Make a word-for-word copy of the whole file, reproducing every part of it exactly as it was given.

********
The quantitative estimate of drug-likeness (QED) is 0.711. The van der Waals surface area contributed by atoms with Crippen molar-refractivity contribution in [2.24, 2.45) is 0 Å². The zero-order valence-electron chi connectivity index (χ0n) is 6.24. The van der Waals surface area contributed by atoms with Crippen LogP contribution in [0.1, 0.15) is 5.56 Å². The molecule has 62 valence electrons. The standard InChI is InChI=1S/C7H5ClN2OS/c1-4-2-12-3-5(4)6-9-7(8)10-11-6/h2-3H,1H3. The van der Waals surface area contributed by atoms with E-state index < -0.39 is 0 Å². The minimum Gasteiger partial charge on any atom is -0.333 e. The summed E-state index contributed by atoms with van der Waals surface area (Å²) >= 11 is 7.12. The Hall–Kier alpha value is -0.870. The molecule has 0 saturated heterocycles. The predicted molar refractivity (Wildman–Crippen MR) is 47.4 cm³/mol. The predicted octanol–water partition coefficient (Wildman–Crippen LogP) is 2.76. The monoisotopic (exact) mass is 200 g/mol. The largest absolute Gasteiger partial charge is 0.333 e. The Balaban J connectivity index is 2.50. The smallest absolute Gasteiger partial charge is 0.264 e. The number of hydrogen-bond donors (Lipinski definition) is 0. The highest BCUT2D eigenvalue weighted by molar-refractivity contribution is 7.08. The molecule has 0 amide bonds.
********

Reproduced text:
The quantitative estimate of drug-likeness (QED) is 0.711. The van der Waals surface area contributed by atoms with Crippen molar-refractivity contribution in [2.24, 2.45) is 0 Å². The zero-order valence-electron chi connectivity index (χ0n) is 6.24. The van der Waals surface area contributed by atoms with Crippen LogP contribution in [0.1, 0.15) is 5.56 Å². The molecule has 62 valence electrons. The standard InChI is InChI=1S/C7H5ClN2OS/c1-4-2-12-3-5(4)6-9-7(8)10-11-6/h2-3H,1H3. The van der Waals surface area contributed by atoms with E-state index < -0.39 is 0 Å². The minimum Gasteiger partial charge on any atom is -0.333 e. The summed E-state index contributed by atoms with van der Waals surface area (Å²) >= 11 is 7.12. The Hall–Kier alpha value is -0.870. The molecule has 0 saturated heterocycles. The predicted molar refractivity (Wildman–Crippen MR) is 47.4 cm³/mol. The predicted octanol–water partition coefficient (Wildman–Crippen LogP) is 2.76. The monoisotopic (exact) mass is 200 g/mol. The largest absolute Gasteiger partial charge is 0.333 e. The Balaban J connectivity index is 2.50. The smallest absolute Gasteiger partial charge is 0.264 e. The number of hydrogen-bond donors (Lipinski definition) is 0. The highest BCUT2D eigenvalue weighted by molar-refractivity contribution is 7.08. The molecule has 0 amide bonds.